As with most Michael Mann films, the gunplay is loud and realistic. Automatic rounds rip through empty ship containers with ease and when shots hit their mark it knocks the deceased souls on their asses. These scenes are well done but there are long stretches of technical chitchat with too many CGI animations of molecular level travel of keystroke data over Internet lines between them.

The scenery is colorful and the actors are competent but if you are expecting a white water rafting trip, this plot is a lazy river with too few exciting rapids to keep you interested. Blackhat will make for a fine $1 rental.

- Wait For DVD


 

Interstellar

Interstellar (PG-13)

Matthew McConaughey, Michael Kane, Anne Hathaway (and other surprise actors) try to save planet earth in the latest space thriller called Interstellar.

McConaughey and his team set out to save our rapidly dying planet with a Plan A and a Plan B to choose from. It takes these astronauts years to make the journey to their hypothetical destination and for the viewers, the film has a lengthly running time of nearly 3 hours. It’s a tale that might have played better on TV as a three part miniseries.

Not that it’s a boring movie. The film features the best (exhilarating!) water landing in movie history, even if it is followed by head-shaking ridiculous actions immediately afterword. C’mon man!! The distant destinations do keep you interested but there is a lot of SPACE between them. Alas, the film also features the silliest ambulatory design of all time for futuristic robots. Makes the rickety tripod alien pods in Tom Cruise’s War of the Worlds film look downright sturdy by comparison. There’s a good reason why no animal has three legs. What was the director thinking? Did his 10-year-old son come up with the robot design and he felt obligated to use it? The robot in the 60’s TV show Lost in Space had a more believable design. And that’s not good.

The ending is “out of this world” too, so keep your expectations low. It was said you need to see this movie in IMAX to get the full effect. After seeing it in IMAX, I disagree.

- Wait For DVD


 

John Wick

John Wick (R)

Keanu Reeves stars as John Wick, a retired hit-man with a reputation for being worse than the boogyman - he’s the guy you hire when you want to KILL the boogyman. So it’s good that he’s retired.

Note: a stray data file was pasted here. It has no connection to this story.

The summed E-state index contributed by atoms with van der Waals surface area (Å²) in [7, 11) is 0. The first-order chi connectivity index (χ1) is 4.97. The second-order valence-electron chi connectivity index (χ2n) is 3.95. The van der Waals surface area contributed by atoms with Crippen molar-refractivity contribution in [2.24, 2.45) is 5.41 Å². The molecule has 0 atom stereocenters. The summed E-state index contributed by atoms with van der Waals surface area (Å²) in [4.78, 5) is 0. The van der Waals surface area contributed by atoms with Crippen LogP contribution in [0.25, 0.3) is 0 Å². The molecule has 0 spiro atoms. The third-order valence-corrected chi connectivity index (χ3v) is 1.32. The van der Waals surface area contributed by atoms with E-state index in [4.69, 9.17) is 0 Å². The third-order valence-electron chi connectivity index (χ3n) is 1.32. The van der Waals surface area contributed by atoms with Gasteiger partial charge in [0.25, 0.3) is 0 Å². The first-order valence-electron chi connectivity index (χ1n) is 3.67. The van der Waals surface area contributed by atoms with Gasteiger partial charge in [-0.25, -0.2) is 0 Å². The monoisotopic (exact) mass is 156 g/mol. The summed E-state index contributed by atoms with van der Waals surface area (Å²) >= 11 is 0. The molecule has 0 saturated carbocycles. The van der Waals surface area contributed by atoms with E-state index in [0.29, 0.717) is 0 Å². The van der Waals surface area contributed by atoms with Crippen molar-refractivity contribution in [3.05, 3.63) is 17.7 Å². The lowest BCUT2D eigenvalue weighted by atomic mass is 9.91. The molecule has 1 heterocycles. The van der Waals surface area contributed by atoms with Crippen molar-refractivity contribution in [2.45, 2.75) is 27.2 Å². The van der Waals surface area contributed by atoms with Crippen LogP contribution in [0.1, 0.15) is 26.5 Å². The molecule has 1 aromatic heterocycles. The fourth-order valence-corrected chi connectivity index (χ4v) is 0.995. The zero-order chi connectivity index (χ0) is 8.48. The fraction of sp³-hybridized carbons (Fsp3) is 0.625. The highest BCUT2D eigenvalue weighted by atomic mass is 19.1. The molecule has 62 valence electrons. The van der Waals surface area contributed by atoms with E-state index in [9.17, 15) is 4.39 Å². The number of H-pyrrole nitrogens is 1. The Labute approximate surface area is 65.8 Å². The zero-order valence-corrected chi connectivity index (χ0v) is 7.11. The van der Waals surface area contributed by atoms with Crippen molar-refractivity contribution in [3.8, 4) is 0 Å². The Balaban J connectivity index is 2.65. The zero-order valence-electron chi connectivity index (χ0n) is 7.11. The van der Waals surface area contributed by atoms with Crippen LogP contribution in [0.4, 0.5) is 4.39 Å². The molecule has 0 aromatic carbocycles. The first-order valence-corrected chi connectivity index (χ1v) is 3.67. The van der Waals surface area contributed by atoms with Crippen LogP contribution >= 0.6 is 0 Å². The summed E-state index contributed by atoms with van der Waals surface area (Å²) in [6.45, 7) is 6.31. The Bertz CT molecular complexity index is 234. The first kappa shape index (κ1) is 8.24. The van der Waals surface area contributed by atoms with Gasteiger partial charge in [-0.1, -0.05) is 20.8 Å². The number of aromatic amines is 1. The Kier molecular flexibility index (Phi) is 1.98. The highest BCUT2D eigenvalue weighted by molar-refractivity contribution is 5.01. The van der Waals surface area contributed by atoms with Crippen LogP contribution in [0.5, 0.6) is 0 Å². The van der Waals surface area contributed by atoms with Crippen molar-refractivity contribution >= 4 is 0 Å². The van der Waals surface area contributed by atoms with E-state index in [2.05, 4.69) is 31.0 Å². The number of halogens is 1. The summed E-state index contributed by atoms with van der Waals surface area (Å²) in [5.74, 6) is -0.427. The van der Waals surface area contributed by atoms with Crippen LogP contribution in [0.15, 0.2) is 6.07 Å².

But that all changes when some Russian Mob thugs mistakenly take him for an ordinary citizen and subsequently beat him down and steal his vintage car. There is more to that storyline but it is better left unsaid for this review. The Russian mafia boss quickly finds out that John Wick had been accidentally targeted by his rambunctious son and he immediately realizes that a very focused sleeping giant has been awakened. Knowing there is no stopping John Wick, he prepares those around him to expect the worst.

John Wick is definitely a no-nonsense bad-ass and the movie rips along at a loud aggressive pace that goes by quickly with a lot of physical action and more kill shots to the head than one could count. It was an interesting choice to cast Keanu Reeves as the lead. Perhaps Matt Damon, Tom Cruise, Jason Statham and The Rock were unavailable as they would have been obvious first choices for this role. But Keanu pulls it off fine and his cardboard personality plays into his focused march of mayhem.

With costars John Leguizamo, Willem Dafoe and Dean Winters (the guy that actually plays “Mayhem” in the Allstate commercials) each star can hold their own so the acting is solid.

It’s certainly not a date movie, but if dark action-revenge movies excite you, this one is a must see.

- See it on "The Big Screen"


 

Girl Gone

Girl Gone (R)

Just as summer comes to a close Hollywood releases the blockbuster movie version of the hit novel Girl Gone starring Ben Affleck as the husband who comes home to find his beautiful wife missing (gone) with circumstances that leads him to believe she was taken with a struggle. Rosamund Pike plays the “famous writer” wife that disappears. We get to know more about her story and their relationship in flashbacks.

The more the cops investigate the more the suspicion points to the husband as the killer. As the cops, neighbors and rest of the country rally against the husband’s obvious guilt, you’ll spend most of the movie deciding whether this heavily flawed husband is really innocent or guilty as charged.

It’s certainly not a new idea for a story but it’s well done here. There are plenty of plot twists in this 2 hr. 25 min. movie and it supposedly follows the long novel very closely. Any more info would simply spoil the film. Whether or not the story would hold water in real life (doubtful) the actors do a tremendous job with their characters.

If you don’t see this one in the theater you’ll likely overhear the final guilt/innocent outcome on the street long before it hits rental status. Since thats the whole crux of the movie - that would be a shame.

- See it on "The Big Screen"